Monday, October 02, 2006

Kofi On Trial

In the Sunday Times Magazine, Adam LeBor looks at Kofi Annan's tenure as U.N. Secretary General and examines the organisation's record under his leadership:

UN officials argue that the organisation is merely the sum of its member states and the secretariat are impartial civil servants waiting for instructions from the security council. If member states lack the political will or means to stop a conflict, there is nothing the UN can do. This argument has undoubted appeal, not least to the consciences of those responsible for the UN’s failures. If everyone is guilty then nobody is guilty. If everyone is responsible then nobody is responsible. But it is not adequate. However responsibility is divided between the secretariat, the security council and the general assembly, the UN functions as an institution itself. It has decades’ worth of experience of conflict zones, a powerful institutional memory, considerable moral authority – however battered by recent scandals – and, for many, symbolises the hope for a better world.

Most discussion about UN reform focuses on arcane theoretical questions. A concrete start would be to make the secretariat accountable. Annan has expressed regret over Rwanda. “I believed at that time I was doing my best. But I realised after the genocide there was more I could have and should have done to sound the alarm and rally support,” he said in 2004. But many questions about his term as DPKO chief remain unanswered. Why did he refuse General Dallaire permission to raid the Hutu arms caches? With whom did he discuss this decision? Why did he not pass Dallaire’s faxes warning of massacres to the security council? When did he first hear that the Serbs were massacring the men and boys of Srebrenica? And where was he when the Serb attack began in early July? Stephane Dujarric, Annan’s spokesman, referred all these inquiries to the UN’s reports on Rwanda and Srebrenica, which do not provide answers.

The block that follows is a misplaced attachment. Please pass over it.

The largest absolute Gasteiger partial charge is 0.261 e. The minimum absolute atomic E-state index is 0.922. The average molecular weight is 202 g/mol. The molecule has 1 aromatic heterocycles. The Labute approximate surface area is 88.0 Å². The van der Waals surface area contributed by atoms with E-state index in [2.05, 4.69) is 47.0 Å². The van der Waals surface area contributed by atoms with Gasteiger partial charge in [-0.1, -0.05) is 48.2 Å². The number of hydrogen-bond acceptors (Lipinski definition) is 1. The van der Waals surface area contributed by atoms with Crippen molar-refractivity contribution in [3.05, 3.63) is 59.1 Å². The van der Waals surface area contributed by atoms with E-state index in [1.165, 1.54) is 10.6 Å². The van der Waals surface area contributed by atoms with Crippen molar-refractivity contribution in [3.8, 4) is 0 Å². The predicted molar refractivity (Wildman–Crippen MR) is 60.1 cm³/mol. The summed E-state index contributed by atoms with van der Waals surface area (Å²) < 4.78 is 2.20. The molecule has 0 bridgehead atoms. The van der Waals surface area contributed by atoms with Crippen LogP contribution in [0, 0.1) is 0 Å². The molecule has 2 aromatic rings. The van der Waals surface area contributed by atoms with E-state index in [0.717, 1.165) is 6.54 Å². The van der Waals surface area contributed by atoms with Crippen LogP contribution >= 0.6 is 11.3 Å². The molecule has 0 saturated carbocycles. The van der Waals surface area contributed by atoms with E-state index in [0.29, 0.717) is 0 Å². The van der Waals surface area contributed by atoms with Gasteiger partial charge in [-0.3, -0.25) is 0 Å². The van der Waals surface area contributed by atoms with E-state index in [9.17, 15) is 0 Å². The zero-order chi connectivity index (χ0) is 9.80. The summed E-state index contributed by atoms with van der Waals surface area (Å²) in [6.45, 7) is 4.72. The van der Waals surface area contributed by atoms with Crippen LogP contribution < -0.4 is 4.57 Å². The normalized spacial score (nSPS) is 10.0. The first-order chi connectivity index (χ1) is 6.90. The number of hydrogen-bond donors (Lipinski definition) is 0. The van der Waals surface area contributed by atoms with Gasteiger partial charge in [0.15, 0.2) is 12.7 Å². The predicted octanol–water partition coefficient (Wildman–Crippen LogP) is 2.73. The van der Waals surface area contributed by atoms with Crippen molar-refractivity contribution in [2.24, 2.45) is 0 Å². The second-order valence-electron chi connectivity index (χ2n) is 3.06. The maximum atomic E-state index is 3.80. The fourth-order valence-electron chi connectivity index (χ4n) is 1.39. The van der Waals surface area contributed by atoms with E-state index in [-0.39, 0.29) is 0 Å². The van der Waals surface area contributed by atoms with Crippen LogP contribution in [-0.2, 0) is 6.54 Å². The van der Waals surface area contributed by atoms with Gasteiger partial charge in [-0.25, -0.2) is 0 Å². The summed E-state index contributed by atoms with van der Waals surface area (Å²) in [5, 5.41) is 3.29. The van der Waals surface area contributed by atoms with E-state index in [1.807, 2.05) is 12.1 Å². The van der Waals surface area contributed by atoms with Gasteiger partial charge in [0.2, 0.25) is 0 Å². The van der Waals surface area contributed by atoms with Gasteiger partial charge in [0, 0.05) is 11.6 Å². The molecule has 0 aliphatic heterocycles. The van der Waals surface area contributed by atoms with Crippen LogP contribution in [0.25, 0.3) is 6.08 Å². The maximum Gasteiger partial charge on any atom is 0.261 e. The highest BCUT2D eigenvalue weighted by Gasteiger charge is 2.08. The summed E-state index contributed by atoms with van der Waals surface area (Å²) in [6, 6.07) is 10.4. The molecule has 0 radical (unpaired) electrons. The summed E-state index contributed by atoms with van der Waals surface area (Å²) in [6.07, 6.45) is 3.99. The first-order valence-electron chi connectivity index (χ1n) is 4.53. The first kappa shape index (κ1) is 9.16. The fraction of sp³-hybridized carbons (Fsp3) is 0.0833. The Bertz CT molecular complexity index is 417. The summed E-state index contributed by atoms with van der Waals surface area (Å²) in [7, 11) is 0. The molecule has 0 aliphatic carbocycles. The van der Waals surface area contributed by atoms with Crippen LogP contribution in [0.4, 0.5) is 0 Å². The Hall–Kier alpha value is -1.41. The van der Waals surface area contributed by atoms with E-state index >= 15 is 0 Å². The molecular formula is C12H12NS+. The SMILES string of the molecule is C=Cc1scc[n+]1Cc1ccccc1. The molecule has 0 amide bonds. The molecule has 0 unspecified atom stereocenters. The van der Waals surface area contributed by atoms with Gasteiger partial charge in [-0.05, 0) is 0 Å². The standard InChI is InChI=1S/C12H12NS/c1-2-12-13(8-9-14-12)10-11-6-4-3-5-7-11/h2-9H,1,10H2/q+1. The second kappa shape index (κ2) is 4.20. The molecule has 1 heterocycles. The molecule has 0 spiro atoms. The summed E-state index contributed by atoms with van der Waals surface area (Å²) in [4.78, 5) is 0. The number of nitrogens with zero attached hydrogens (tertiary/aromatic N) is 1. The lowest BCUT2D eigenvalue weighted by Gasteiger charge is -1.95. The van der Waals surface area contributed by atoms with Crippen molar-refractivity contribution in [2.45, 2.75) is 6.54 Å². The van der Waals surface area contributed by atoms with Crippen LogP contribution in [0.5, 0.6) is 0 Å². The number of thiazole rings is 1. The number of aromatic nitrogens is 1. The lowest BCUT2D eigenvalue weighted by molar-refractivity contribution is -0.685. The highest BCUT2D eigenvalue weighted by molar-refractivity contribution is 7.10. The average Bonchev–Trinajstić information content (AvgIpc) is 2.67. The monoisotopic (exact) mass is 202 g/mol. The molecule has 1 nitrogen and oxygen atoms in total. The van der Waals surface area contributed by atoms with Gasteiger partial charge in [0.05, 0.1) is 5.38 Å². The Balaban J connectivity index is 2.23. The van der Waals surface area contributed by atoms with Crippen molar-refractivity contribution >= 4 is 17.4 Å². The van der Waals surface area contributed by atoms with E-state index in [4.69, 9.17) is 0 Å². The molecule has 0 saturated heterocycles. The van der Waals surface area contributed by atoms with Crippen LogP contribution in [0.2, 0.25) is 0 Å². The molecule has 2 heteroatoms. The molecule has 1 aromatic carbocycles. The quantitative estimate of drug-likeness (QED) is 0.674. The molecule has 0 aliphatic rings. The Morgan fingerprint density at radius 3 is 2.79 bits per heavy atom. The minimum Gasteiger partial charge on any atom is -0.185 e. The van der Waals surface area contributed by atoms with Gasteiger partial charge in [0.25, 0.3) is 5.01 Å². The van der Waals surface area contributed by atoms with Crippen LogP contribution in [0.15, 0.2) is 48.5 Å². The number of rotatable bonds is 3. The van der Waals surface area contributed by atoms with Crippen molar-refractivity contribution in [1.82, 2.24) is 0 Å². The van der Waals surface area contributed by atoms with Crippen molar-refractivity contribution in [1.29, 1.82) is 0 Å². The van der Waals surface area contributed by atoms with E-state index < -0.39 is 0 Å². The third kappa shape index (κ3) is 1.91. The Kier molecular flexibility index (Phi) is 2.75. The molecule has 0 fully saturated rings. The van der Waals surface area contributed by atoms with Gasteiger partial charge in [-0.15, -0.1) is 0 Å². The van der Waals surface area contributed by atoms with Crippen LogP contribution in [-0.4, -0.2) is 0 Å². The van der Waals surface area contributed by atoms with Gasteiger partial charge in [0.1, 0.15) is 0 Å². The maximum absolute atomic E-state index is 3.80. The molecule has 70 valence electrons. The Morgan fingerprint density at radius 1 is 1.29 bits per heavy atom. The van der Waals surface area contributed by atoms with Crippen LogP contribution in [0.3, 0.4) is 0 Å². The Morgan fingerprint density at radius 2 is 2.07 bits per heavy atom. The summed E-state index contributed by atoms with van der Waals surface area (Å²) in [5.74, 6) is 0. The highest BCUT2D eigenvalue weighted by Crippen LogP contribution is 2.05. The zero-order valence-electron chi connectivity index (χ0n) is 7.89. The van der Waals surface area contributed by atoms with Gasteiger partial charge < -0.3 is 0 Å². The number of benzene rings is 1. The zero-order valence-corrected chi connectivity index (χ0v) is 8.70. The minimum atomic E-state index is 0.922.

If there is any sense of shame about the UN’s failures, it is no hindrance to promotion. Annan brought several of his protégés with him to the 38th floor. Shashi Tharoor was made his director of communications and special projects. In 2001, Tharoor was promoted to run the UN’s communications department. India has nominated him for secretary-general and he has been lobbying hard for the top job, with Annan’s tacit support, according to the UN insiders’ website Iqbal Riza, Annan’s deputy in the DPKO, was promoted to Annan’s chief of cabinet, one of the most influential behind-the-scenes positions. Riza resigned in December 2004 in the wake of the oil-for-food scandal. He is now Annan’s special adviser on the Alliance of Civilizations.

Any organisation with goals as far reaching as the United Nations is perhaps bound to fail in many ways. But while we cannot demand that it function perfectly, we should at least expect a Secretary-General whose commitment is to the spirit of the institution, rather than its bureaucracy. In this Kofi Annan has failed consistently.

(link via Normblog)

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